Dawn of the Demon
They were right to call Fred Spofforth, who was born this day, the Demon: he could do magic. Never more so than in the famous Oval Test of 1882, which gave rise to the legend of the Ashes. England were set only 85 to win, but the fiendish one had already taken 7 for 46 in the first innings. Now he bowled maiden after excruciating maiden, finishing with 7 for 44 and winning the match for Australia by seven runs. If that was his greatest day, others came close. At the MCG in 1878-79, employing hostility and change of pace, he took 13 wickets to beat England by 10 wickets. In 1878 he took 11 wickets for 20 to beat MCC in a day. He and George "Joey" Palmer exchanged the world record for most Test wickets; as usual, the Demon came out on top, finishing with 94 at 18.91 in only 18 Tests. Even his natural successor Dennis Lillee, who matched him for guile and sinister facial hair, was never so cunning an exponent of the dark arts.
The England selectors may have been rather hasty in pigeonholing Neil Fairbrother, who was born today, as a purely one-day batsman. Although his Test average of 15.64 is disappointingly low, and he looked frantic at times, that might be explained by his having played in only ten matches. He made 83 for a losing side in Madras in 1992-93, and his hand-eye coordination might have won him further chances. Instead he consoled himself with an ODI century against West Indies at Lord's and a 62 that was easily England's top score in the 1992 World Cup final.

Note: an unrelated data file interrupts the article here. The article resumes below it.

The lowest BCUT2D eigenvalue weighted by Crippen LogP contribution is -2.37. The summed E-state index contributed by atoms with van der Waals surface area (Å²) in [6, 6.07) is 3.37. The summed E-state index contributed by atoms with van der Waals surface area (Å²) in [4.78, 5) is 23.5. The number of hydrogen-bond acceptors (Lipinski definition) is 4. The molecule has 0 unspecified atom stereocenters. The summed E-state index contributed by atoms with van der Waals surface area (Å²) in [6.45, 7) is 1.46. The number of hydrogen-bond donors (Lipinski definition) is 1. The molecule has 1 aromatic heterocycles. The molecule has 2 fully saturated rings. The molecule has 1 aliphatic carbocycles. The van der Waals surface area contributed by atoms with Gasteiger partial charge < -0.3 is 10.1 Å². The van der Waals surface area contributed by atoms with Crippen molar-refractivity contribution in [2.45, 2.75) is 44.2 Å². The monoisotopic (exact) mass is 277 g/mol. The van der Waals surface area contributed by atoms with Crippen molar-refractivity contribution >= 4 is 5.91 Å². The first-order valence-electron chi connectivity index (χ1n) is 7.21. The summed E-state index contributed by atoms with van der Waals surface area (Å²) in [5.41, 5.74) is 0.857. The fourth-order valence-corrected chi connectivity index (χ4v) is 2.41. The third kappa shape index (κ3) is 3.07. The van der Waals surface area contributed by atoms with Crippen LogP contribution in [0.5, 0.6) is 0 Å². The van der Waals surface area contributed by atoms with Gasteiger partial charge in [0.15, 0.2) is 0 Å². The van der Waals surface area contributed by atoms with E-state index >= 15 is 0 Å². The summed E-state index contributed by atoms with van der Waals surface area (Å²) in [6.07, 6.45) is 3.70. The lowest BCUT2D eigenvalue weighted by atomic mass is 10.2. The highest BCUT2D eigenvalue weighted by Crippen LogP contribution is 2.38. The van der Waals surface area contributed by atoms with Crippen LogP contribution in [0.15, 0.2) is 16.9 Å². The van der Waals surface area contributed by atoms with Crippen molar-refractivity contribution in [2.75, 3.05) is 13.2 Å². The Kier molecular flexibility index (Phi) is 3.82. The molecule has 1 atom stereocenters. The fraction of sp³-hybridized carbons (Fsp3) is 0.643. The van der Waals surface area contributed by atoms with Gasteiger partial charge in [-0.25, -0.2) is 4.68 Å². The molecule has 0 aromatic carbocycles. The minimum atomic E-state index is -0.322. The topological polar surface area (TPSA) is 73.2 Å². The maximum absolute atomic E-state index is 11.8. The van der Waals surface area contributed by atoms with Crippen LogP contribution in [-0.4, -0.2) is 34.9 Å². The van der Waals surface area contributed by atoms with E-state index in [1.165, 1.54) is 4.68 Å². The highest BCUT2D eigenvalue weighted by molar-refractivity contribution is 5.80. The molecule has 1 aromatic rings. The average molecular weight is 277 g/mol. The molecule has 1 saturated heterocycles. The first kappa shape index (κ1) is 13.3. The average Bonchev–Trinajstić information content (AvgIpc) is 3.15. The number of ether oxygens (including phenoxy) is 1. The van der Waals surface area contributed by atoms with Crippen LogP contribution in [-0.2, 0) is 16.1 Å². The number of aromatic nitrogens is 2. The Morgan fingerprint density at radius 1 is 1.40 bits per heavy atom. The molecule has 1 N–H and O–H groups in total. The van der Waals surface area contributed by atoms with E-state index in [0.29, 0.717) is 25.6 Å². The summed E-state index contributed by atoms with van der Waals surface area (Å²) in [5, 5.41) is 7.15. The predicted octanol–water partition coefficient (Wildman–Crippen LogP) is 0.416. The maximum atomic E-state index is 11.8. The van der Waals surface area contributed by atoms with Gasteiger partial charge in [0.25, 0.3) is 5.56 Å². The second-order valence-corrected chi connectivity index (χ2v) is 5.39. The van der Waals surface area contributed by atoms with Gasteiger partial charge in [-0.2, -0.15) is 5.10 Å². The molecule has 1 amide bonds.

For a batsman who has scored so many one-day international hundreds, Sachin Tendulkar had to wait an inordinately long time for his first. In his 78th ODI, a Singer World Series day-nighter against Australia at Colombo's Premadasa Stadium, he hit 110, the first 50 in 43 balls. India won by 31 runs and went on to take the trophy.
If ever a wicketkeeper lived up to the alternative name of stumper, it was Bert Oldfield, who was born today. He was the first to make 100 dismissals in Test cricket, and 52 of his 130 victims were stumped, still a world record. Sometimes stubborn with the bat, he made four Test fifties, all at home, three of them against England, including a gutsy 52 in Sydney against the Bodyline bowlers of 1932-33. Earlier in that notorious series, he made 41 before ducking into a Harold Larwood bouncer that fractured his skull. Slick as a stoat behind the stumps, he took great satisfaction in helping Australia regain the Ashes in 1934.
A car crash in England injured Garry Sobers and killed his close friend, an allrounder who might have gone on to rival his achievements. Two years earlier, while West Indies were losing the Test series in England, O'Neil Gordon "Collie" Smith had scored 161 at Edgbaston and 168 at Trent Bridge. "A joyful character," according to the Wisden Almanack, "he won many admirers." Smith scored 44 and 104 on his Test debut, against the powerful Australians on his home ground in Kingston in 1954-55. His offbreaks brought him 48 Test wickets, including 5 for 90 in Delhi in 1958-59, a series in which he scored his final Test century. A crowd of 60,000 attended his funeral, in Jamaica.
There was something of the soldier about Syed Abid Ali, who was born today. Straight back, toothbrush moustache, military-medium bowling. There were times when he did nothing much more than take the shine off the ball for India's battery of spinners, but he had figures of 6 for 55 in his first Test bowling innings, in Adelaide in 1967-68. A genuine allrounder, he also had six Test fifties and hit the winning runs in a nail-biter at The Oval in 1971, India's first Test (and series) win in England.